Sometimes I feel as if I am getting the hang of being a Mommy. That's as opposed to an English Mummy, who is blithely ignorant of customs and culture (I am often baffled by Littleboy 1's homework - for example this week he was asked who is pictured on the 'penny'. I had no idea that in America, this is a one cent piece).
I now know that if the preschool sends home a message, pre Valentine's Day, telling you how many kids are in the class, this means that you must buy, and write, cards for every single child as well as providing a 'treat' (we were even told to provide a bag with handles for 'all the goodies'). And that there is no opt-out clause, unless you want to be a complete killjoy. But also that there is no need to panic - every shop sells huge packs of tiny cards to which you can attach lollipops, precisely for this purpose.
I know that in the summer, it is imperative to have organised some kind of 'summer camp'; with school finishing in mid June, the summer holidays would otherwise be interminably long. And I also know - for next year - that you sign up on the day camp registration opens. I thought I was being incredibly organised signing up the boys at the beginning of February - luckily we scraped in by the skin of our teeth, getting the last two places available....
I know that it is not just customary, but obligatory, to send out a Christmas card that features a photograph of your children. I know this because I happened to glance at a school noticeboard recently where all the cards were pinned. Every single other parent had sent a glossy card depicting their grinning offspring (and sometimes themselves too) with a message like 'Happy Holidays from the Waltons'. Our card, a run-of-the-mill picture of a snowy scene, looked, frankly, crap and lazy.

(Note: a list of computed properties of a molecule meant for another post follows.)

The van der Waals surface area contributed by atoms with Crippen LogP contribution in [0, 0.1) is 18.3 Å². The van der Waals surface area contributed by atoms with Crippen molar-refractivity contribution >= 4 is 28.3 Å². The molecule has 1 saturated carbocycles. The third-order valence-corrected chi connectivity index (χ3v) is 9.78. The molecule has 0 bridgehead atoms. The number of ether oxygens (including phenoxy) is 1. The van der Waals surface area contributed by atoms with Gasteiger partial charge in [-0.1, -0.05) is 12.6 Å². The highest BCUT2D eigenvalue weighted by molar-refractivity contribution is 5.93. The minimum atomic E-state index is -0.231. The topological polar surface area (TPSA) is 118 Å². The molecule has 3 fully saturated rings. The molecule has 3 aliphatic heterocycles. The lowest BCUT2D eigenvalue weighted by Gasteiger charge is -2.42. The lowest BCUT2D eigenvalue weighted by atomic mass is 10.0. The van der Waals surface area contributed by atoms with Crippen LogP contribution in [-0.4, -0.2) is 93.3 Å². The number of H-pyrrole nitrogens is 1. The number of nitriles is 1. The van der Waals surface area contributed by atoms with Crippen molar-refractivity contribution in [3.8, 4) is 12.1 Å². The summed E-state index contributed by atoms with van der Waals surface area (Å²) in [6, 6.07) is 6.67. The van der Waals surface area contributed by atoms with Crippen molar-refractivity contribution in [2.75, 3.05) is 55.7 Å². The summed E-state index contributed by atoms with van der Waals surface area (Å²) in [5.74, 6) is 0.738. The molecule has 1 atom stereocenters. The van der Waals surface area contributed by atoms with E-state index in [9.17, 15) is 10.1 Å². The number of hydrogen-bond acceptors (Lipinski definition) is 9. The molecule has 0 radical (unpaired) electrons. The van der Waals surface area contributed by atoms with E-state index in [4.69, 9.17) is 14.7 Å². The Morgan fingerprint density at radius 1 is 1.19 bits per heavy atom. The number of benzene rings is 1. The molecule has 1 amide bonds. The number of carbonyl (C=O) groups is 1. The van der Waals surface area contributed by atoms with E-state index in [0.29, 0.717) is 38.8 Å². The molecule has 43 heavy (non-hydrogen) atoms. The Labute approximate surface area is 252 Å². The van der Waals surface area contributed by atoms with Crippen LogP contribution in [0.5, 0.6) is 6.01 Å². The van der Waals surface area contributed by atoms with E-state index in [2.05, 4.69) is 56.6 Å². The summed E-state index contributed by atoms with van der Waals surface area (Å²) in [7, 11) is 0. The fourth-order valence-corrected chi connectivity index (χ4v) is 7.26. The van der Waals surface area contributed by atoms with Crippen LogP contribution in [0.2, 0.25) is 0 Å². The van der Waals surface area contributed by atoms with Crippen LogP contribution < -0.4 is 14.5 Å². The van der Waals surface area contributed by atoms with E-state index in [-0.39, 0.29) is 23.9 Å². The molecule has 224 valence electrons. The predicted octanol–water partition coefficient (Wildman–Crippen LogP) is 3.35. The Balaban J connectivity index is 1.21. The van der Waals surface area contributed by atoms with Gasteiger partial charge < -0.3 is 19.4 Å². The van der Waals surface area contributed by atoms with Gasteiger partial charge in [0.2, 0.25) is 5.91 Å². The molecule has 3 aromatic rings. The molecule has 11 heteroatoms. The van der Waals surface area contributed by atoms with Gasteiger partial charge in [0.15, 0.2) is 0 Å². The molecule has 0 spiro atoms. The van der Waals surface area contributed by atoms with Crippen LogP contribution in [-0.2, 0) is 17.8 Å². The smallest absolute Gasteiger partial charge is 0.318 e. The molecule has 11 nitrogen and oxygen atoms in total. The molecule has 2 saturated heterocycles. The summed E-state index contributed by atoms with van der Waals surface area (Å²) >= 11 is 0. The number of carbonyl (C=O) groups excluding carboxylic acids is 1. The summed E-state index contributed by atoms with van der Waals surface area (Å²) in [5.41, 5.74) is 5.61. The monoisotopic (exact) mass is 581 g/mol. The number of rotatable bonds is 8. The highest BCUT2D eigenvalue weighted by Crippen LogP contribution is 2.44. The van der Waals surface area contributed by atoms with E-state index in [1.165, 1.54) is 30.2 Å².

However, I am still clinging to my Britishness in some regards. For example:
We did not give, or attend, a Superbowl party. We watched a very short snatch of the Big Game (which was extremely baffling) and rather spectacular Halftime Show. Then I turned over to watch the BBC's adapation of Emma, which was being shown on PBS. I suspect that I was one of the few people in the whole of America to do this. We also missed Barack Obama giving a key interview on CBS just ahead of the match (can you imagine if Gordon Brown addressed the nation just before the FA Cup final?)
I still refuse to drive a large people carrier, and am happy to zip around town in a little Honda (the Dodgy Dodge having being relegated to the status of The Doctor's car.) No doubt this is viewed as very eccentric.
I still call my children 'darling' and 'sweetheart', not 'honey' and 'buddy'.
We will be having pancakes next Tuesday. According to the internets, cooking up a pancake with lemon and sugar is a firmly British tradition, despite celebrations of Mardi Gras etc. But, I might serve them with maple syrup. After all, when in Rome......